Give it a whirl and see what happens.

Nathan said...

Okay, I for one want two things different out of this post. One, I want the more embarassing moments. And, two, I want to know, for instance, what you said when you say you "said the wrong thing at the wrong moment".

Well, good luck and have fun! I think this is one of the areas where "youth is wasted on the young" comes into play. You've got a chance to use all you've learned the past twenty years to do it right this time and have some real fun. :)

griffin said...

Nathan, you are bad ;) I realize that one would never guess it from reading this blog, but there are _some_ things I am not willing to publish, gotta protect the guilty and all that. The barista story, in particular, is one of those where I either give the nutshell version (as posted) or give the story it's own post --possibly it's own blog. Perhaps some time we will have the opportunity to sit down over Kalamazoo Stout and pizza and I'll tell you the whole wacky story (how long a ride is it between the Twin Cities and Portland?) In the mean time, you have gotten all the messy details and juicy gossip I am prepared to offer at present. Thanks for the encouragment.

zilla, perhaps if the chocolatier thing doesnt pan out I'll have to get you to show me how to do those spread sheets and qualifications. Do you suppose that if I wore a shirt emblazened with "Mama on the Market" that the chocolatier would get the hint?? Could be fun, in any event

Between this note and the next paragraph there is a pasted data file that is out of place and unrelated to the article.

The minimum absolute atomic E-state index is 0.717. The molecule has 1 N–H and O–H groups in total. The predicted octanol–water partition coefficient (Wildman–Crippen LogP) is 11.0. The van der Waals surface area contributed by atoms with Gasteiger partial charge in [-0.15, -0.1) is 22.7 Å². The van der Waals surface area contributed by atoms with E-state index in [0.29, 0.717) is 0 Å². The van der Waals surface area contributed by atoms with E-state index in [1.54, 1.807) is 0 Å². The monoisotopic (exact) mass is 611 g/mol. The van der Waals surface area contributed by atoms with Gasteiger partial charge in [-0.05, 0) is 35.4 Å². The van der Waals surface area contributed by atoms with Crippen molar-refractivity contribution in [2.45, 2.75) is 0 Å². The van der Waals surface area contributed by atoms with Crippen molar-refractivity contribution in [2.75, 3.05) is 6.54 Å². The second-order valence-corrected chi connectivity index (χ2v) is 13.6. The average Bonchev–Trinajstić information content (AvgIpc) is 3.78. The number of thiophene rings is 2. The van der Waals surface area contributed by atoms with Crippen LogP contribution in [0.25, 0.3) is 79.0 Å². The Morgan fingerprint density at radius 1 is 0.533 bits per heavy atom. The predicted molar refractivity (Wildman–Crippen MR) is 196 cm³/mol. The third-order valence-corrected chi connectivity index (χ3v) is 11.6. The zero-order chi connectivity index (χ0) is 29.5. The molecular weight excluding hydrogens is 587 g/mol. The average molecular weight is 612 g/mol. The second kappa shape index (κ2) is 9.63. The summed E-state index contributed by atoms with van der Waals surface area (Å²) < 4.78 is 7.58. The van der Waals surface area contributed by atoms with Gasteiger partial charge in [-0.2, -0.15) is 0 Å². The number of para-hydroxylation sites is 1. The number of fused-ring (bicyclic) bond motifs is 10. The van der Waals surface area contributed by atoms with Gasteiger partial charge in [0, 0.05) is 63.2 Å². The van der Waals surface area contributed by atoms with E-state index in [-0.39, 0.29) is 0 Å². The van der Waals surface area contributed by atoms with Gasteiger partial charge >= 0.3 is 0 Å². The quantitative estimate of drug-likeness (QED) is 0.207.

Dumbing down just isnt an option. I suppose one good thing about the waning years of my last relationship is that I have pretty well confirmed for myself that trying to twist and bend to fit someone else idea of who I should be is futile and doomed to failure.
I love the highlights from your own dating experience, perhaps we can get more folks to write in with theres, make nathan happy and me feel less romantically illiterate :)

wisteria said...

I had a friend who was the mother of a student who was divorced and who did not date until her only daughter went away to UC Santa Cruz. At first, I thought it was downright bizarre, then I thought maybe she is struggling with sexuality. As soon as said student flew cross country, the Mother was open to interaction and soon found a rewarding relationship. So I asked? She apparently made a commitment to herself for her child. She did have a great child, but I always thought the sacrifice was too great.